Introduction to Chaos: Physics and Mathematics of Chaotic Phenomena focuses on explaining the fundamentals of the subject by studying examples from one-dimensional maps and simple differential equations. The book includes numerous line diagrams and computer graphics as well as problems and solutions to test readers' understanding.
The book is written primarily for advanced undergraduate students in science yet postgraduate students and researchers in mathematics, physics, and other areas of science will also find the book useful.
"… the book provides an interesting account of the chaotic behaviour in dynamical systems … [it] certainly serves as a useful source of reference for postgraduate students and researchers."
"The book by Nagashima and Baba seems to combine this wide perspective and at the same time enough precision to get real insight in what is going on … Altogether this is an interesting new introduction to nonlinear dynamics and will certainly be worthwhile to try it out for a mixed audience."
-Nonlinear Science Today
"… this may be the best technical undergraduate book on chaos theory on the market. Nagashima and Baba eschew fancy color illustrations and concentrate on the theory instead. The exposition is entirely mathematical, presented in clear, terse fashion with numerous crisp graphs. Some 46 problems (with solutions) help to deepen the reader's understanding of the material. The focus is on one-dimensional maps and simple differential equations; this rather narrow scope allows a depth of coverage not normally seen in a book at this level."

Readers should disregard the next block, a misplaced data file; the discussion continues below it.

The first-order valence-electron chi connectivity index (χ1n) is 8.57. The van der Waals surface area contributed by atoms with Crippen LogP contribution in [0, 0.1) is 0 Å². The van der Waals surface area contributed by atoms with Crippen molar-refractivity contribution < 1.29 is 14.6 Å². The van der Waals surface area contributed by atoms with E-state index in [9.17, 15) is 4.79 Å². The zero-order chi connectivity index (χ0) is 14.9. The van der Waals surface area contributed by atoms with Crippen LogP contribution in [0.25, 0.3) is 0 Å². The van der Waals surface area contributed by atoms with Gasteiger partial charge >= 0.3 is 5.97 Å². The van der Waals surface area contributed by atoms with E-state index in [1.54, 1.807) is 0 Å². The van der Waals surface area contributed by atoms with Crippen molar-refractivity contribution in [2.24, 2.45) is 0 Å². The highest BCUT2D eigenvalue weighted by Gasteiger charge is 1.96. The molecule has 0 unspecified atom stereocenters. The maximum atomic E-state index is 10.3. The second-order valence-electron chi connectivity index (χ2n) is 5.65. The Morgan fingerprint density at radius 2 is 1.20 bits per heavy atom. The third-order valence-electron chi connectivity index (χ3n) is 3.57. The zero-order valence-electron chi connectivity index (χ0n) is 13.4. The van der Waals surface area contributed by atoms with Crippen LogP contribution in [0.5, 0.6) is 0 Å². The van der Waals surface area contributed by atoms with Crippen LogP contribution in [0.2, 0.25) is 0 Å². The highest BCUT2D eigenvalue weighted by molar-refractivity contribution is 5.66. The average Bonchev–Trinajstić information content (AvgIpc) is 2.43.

WHAT IS CHAOS?
Characteristics of chaos
Chaos in nature
LI-YORKE CHAOS, TOPOLOGICAL ENTROPY, AND LYAPUNOV NUMBER
Li-Yorke theorem and Sharkovski theorem: Li-Yorke's theorem Sharkovski's theorem
Periodic orbits: Number of periodic orbits
Stability of orbits
Li-Yorke theorem (continued)
Scrambled set and observability of Li-Yorke chaos: Nathanson's example
Observability of Li-Yorke chaos
Density of orbits: Observable chaos and Lyapunov number
Denseness of orbits
ROUTE TO CHAOS
Pitchfork bifurcation and Feigenbaum route
Conditions for pitchfork bifurcation
CHAOS IN REALISTIC SYSTEMS
Conservative system and dissipative system
Attractors and Poincare section
Lyapunov numbers and change of volume
Construction of attractor
Hausdorff dimension, generalized dimension and fractal
Evaluation of correlation dimension
Evaluation of Lyapunov number
Global spectrum-the If(a) method
Periodic solutions of the logistic map
Mobius function and inversion formula
Countable sets and uncountable sets
Upper limit and lower limit
Periodic orbits with finite fraction initial value
Where does period 3 window begin in logistic map?
How to evaluate topological entropy
Examples of invariant measure
Generalized dimension Dq is monotonically decreasing in q
Saddle point method
Chaos in double-pendulum
Singular points and limit cycle of van der Pol Equation
Singular points of the Rossler model